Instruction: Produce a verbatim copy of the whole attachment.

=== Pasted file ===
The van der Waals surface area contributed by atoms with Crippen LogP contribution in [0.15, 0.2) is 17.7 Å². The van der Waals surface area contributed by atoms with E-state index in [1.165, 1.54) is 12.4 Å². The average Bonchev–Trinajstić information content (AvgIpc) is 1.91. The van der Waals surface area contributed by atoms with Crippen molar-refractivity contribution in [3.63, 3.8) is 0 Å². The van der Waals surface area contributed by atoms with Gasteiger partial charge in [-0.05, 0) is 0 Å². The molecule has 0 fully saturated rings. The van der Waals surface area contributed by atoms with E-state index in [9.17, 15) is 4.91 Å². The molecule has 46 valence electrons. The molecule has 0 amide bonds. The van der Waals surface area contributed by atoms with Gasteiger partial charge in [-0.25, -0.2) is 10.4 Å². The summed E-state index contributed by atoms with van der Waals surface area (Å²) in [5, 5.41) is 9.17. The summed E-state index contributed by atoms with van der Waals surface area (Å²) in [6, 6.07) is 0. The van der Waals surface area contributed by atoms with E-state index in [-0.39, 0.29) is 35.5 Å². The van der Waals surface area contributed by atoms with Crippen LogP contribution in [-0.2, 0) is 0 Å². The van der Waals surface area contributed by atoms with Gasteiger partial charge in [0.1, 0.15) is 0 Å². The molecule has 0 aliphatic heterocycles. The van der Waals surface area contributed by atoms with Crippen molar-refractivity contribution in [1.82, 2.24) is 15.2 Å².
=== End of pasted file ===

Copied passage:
The van der Waals surface area contributed by atoms with Crippen LogP contribution in [0.15, 0.2) is 17.7 Å². The van der Waals surface area contributed by atoms with E-state index in [1.165, 1.54) is 12.4 Å². The average Bonchev–Trinajstić information content (AvgIpc) is 1.91. The van der Waals surface area contributed by atoms with Crippen molar-refractivity contribution in [3.63, 3.8) is 0 Å². The van der Waals surface area contributed by atoms with Gasteiger partial charge in [-0.05, 0) is 0 Å². The molecule has 0 fully saturated rings. The van der Waals surface area contributed by atoms with E-state index in [9.17, 15) is 4.91 Å². The molecule has 46 valence electrons. The molecule has 0 amide bonds. The van der Waals surface area contributed by atoms with Gasteiger partial charge in [-0.25, -0.2) is 10.4 Å². The summed E-state index contributed by atoms with van der Waals surface area (Å²) in [5, 5.41) is 9.17. The summed E-state index contributed by atoms with van der Waals surface area (Å²) in [6, 6.07) is 0. The van der Waals surface area contributed by atoms with E-state index in [-0.39, 0.29) is 35.5 Å². The van der Waals surface area contributed by atoms with Crippen LogP contribution in [-0.2, 0) is 0 Å². The van der Waals surface area contributed by atoms with Gasteiger partial charge in [0.1, 0.15) is 0 Å². The molecule has 0 aliphatic heterocycles. The van der Waals surface area contributed by atoms with Crippen molar-refractivity contribution in [1.82, 2.24) is 15.2 Å².